Framework

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June 26, 1987: A view of the Urban Campground, located in an open area near the Los Angeles River at 4th Place and Santa Fe Avenue, looking northwestward toward downtown Los Angeles. The camp had been opened for two weeks and more than 500 homeless were camping out. This photo appeared in the June 28, 1987, Los Angeles Times.

PHOTOGRAPH BY: Ken Lubas / Los Angeles Times

June 15, 1987: A man is searched for concealed weapons and contraband at the entrance of the Urban Campground.

PHOTOGRAPH BY: Ken Lubas / Los Angeles Times

June 15, 1987: A child gazes at a banner displayed at a protest outside the Urban Campground that calls the area "Soweto, USA." Activists said the city needed more low-income housing. not campgrounds, for the homeless.

PHOTOGRAPH BY: Ken Lubas / Los Angeles Times

June 16, 1987: Homeless people sleep on cots in open-air tents while a stack of cots go unused at the Urban Campground.

PHOTOGRAPH BY: Larry Bessel / Los Angeles Times

June 26, 1987: Mike Linea checks on his wife Patricia, right, who was hurt in a car accident.

PHOTOGRAPH BY: Ken Lubas / Los Angeles Times

June 26, 1987: Two children play with toys and an empty box at the Urban Campground.

PHOTOGRAPH BY: Ken Lubas / Los Angeles Times

June 26, 1987: Lisa Gillie, 7 months pregnant, sorts clothes outside her tent at the Urban Campground.

PHOTOGRAPH BY: Ken Lubas / Los Angeles Times

June 26, 1987: Esperanza Huerta washes clothes in front of her tent while her dog Snowball takes it easy in the shade.

PHOTOGRAPH BY: Ken Lubas

July 15, 1987: Volunteer Janice Estes, a medal assistant from Fullerton, examines a 2-year-old boy with sores on his legs at the Urban Campground while his mother and sister look on.

PHOTOGRAPH BY: Ken Lubas / Los Angeles Times

July 15, 1987: Carolyn Blue hangs her wash on a fence to dry at the Urban Campground while daughter Shameka, 3, plays. Blue, mother of five, was at the camp while awaiting housing assistance.

PHOTOGRAPH BY: Ken Lubas / Los Angeles Times

Aug. 14, 1987: A child peers out of school bus window as she waits for others from the Urban Campground for ride to Plasencia Elementary School.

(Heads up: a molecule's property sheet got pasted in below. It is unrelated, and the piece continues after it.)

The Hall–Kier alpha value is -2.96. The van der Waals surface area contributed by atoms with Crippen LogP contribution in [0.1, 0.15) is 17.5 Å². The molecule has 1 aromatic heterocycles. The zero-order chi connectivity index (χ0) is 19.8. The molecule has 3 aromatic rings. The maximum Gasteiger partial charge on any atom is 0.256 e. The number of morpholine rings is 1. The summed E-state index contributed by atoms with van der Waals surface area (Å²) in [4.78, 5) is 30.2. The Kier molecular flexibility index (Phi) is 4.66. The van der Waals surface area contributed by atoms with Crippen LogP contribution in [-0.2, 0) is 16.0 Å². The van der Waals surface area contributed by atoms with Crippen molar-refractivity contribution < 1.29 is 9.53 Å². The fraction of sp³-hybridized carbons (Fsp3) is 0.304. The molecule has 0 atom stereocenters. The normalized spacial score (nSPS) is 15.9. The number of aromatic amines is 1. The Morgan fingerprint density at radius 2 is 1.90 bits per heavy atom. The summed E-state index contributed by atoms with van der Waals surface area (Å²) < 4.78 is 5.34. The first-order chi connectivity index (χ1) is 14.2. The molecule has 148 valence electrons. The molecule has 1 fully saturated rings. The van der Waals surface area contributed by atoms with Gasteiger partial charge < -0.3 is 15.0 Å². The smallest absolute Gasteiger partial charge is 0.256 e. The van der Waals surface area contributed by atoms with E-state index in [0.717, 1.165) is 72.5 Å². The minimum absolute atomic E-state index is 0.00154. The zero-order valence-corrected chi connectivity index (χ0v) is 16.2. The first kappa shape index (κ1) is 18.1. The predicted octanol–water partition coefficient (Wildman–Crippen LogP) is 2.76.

PHOTOGRAPH BY: Ken Lubas / Los Angeles Times

Aug. 14, 1987: Assistant Principal George Alexander, third from left, confers with teachers at Plasencia School, where a dozen students from the Urban Campground were enrolled.

PHOTOGRAPH BY: Ken Lubas / Los Angeles Times

Aug. 11, 1987: Adult workers round up children for the morning pickup at the Urban Campground for the homeless to the Fred Jordan Mission day care program.

PHOTOGRAPH BY: Ken Lubas / Los Angeles Times

Aug. 11, 1987: Children from skid row hotels and the Urban Campground have breakfast at the Fred Jordan Mission day care program.

PHOTOGRAPH BY: Ken Lubas / Los Angeles Times

Aug. 13, 1987: Segura Williams, 13, left, and his brother Lamartina, 7, outside of their tent at the Urban Campground.

PHOTOGRAPH BY: Ken Lubas / Los Angeles Times

Sept. 18, 1987: Graffiti left on a wall near the Urban Campground for the homeless.

PHOTOGRAPH BY: Ken Lubas / Los Angeles Times

Sept. 24, 1987: The Urban Campground as seen from the 4th Street bridge the day before it was shut down.

PHOTOGRAPH BY: Ken Lubas / Los Angeles Times

Sep. 18, 1987: Jose Lopez washes the shampoo from his hair with a garden hose at the Urban Campground. He was cleaning up before going on a job search.

PHOTOGRAPH BY: Ken Lubas / Los Angeles Times

Sept. 25, 1987: With his belongings piled on a shopping cart, Alfred Gueva leaves the closed Urban Campground., where he had lived since it opened in June.

PHOTOGRAPH BY: Ken Lubas / Los Angeles Times

Sept. 23, 1987: A shirt left behind flaps in the breeze after the Urban Campground closed.

PHOTOGRAPH BY: Iris Schneider / Los Angeles Times

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In 1987, the Los Angeles Police Department embarked on a major crackdown on homeless encampments on skid row. In response, Mayor Tom Bradley proposed a temporary campground site to relocate the homeless.

In a June, 4, 1987, Los Angeles Times article, Penelope McMillan and Roxanne Arnold reported: